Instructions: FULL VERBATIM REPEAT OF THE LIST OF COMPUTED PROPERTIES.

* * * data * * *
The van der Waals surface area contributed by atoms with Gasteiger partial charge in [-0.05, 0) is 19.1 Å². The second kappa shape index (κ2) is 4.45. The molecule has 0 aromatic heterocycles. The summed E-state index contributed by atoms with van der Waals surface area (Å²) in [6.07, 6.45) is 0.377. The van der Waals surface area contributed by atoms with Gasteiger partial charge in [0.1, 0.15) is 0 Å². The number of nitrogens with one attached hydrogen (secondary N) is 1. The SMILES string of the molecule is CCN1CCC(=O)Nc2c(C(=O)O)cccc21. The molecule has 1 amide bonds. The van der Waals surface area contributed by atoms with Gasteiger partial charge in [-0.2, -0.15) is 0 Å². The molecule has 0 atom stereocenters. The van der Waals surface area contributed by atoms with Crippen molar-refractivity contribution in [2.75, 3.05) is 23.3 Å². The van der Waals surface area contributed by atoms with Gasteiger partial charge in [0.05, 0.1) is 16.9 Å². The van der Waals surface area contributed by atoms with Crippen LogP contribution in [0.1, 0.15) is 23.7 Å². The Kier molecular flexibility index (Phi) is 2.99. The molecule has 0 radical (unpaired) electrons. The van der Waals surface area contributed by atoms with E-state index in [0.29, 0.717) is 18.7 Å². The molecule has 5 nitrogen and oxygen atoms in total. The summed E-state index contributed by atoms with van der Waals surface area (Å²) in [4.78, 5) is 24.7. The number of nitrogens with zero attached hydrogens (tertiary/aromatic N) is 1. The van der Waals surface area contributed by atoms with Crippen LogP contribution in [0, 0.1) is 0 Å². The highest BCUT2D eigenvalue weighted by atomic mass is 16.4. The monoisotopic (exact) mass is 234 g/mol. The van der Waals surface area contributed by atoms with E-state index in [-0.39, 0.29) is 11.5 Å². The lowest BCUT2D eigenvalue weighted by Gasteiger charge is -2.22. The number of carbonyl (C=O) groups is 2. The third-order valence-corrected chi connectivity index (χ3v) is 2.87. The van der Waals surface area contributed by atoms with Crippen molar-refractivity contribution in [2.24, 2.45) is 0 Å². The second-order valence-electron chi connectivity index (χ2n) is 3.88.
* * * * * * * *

The van der Waals surface area contributed by atoms with Gasteiger partial charge in [-0.05, 0) is 19.1 Å². The second kappa shape index (κ2) is 4.45. The molecule has 0 aromatic heterocycles. The summed E-state index contributed by atoms with van der Waals surface area (Å²) in [6.07, 6.45) is 0.377. The van der Waals surface area contributed by atoms with Gasteiger partial charge in [0.1, 0.15) is 0 Å². The number of nitrogens with one attached hydrogen (secondary N) is 1. The SMILES string of the molecule is CCN1CCC(=O)Nc2c(C(=O)O)cccc21. The molecule has 1 amide bonds. The van der Waals surface area contributed by atoms with Gasteiger partial charge in [-0.2, -0.15) is 0 Å². The molecule has 0 atom stereocenters. The van der Waals surface area contributed by atoms with Crippen molar-refractivity contribution in [2.75, 3.05) is 23.3 Å². The van der Waals surface area contributed by atoms with Gasteiger partial charge in [0.05, 0.1) is 16.9 Å². The van der Waals surface area contributed by atoms with Crippen LogP contribution in [0.1, 0.15) is 23.7 Å². The Kier molecular flexibility index (Phi) is 2.99. The molecule has 0 radical (unpaired) electrons. The van der Waals surface area contributed by atoms with E-state index in [0.29, 0.717) is 18.7 Å². The molecule has 5 nitrogen and oxygen atoms in total. The summed E-state index contributed by atoms with van der Waals surface area (Å²) in [4.78, 5) is 24.7. The number of nitrogens with zero attached hydrogens (tertiary/aromatic N) is 1. The van der Waals surface area contributed by atoms with Crippen LogP contribution in [0, 0.1) is 0 Å². The highest BCUT2D eigenvalue weighted by atomic mass is 16.4. The monoisotopic (exact) mass is 234 g/mol. The van der Waals surface area contributed by atoms with E-state index in [-0.39, 0.29) is 11.5 Å². The lowest BCUT2D eigenvalue weighted by Gasteiger charge is -2.22. The number of carbonyl (C=O) groups is 2. The third-order valence-corrected chi connectivity index (χ3v) is 2.87. The van der Waals surface area contributed by atoms with Crippen molar-refractivity contribution in [2.24, 2.45) is 0 Å². The second-order valence-electron chi connectivity index (χ2n) is 3.88.